Arlene ("Lena") thought she'd left Alabama and all that came with it behind her. Her persistent aunt brings it back over the phone each week, but so far she's avoided visits back and has done her best to reinvent herself and her life. But when her past arrives at her doorstep, her boyfriend Burr, who is black, insists on meeting her family. She is forced to face her family, their racism, the many gods of the South, and the past that she's bargained with her own God to keep buried. This is the first book by Jackson that I've read and I loved her turns of phrase and vivid characters; I will definitely be reading more.
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From the publisher’s description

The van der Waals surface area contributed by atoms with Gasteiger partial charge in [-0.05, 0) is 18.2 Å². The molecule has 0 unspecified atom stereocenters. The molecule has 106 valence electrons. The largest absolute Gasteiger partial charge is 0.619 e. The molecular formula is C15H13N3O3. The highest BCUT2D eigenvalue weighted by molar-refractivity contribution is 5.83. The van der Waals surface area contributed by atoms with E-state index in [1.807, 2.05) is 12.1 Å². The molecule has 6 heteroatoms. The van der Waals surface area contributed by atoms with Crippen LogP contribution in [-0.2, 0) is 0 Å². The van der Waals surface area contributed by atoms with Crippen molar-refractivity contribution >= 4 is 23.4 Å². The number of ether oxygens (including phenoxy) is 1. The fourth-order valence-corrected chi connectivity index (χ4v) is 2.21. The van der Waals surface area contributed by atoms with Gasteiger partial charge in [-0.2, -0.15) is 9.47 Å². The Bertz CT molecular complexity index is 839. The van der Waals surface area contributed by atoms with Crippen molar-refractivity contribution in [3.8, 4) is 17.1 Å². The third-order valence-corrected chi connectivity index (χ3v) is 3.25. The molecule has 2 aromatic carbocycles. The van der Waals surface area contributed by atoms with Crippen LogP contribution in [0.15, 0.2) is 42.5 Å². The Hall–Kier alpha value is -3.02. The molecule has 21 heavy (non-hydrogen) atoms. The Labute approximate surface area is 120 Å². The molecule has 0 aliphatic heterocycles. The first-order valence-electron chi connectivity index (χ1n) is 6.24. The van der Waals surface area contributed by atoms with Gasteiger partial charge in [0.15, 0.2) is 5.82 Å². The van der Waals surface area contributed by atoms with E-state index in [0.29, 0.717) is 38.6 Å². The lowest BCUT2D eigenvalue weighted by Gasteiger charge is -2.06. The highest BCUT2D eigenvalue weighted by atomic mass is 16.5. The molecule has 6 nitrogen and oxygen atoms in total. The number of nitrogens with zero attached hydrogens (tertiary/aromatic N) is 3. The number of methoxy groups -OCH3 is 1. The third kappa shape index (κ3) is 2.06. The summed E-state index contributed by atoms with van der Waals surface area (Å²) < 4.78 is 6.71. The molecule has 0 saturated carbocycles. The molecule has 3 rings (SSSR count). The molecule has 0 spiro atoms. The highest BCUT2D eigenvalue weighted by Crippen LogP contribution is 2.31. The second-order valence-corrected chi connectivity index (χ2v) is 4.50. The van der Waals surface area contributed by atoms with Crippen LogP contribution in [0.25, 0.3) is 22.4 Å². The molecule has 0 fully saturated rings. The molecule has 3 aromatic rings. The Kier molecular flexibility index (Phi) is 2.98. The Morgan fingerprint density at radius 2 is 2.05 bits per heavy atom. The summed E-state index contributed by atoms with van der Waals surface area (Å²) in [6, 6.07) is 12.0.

For 10 years Arlene has kept her promises, and God has kept His end of the bargain. Until now. When an old schoolmate from Possett turns up at Arlene’s door in Chicago asking questions about Jim Beverly, former quarterback and god of Possett High, Arlene’s break with her former hometown is forced to an end. At the same time, Burr, her long-time boyfriend, has raised an ultimatum: introduce him to her family or consider him gone. Arlene loves him dearly but knows her lily white (not to mention deeply racist) Southern Baptist family will not understand her relationship with an African American boyfriend. Reluctantly, Arlene bows to the pressure, and she and Burr embark on the long-avoided road trip back home. As Arlene digs through guilt and deception, her patched-together alibi begins to unravel, and she discovers how far she will go for love and a chance at redemption.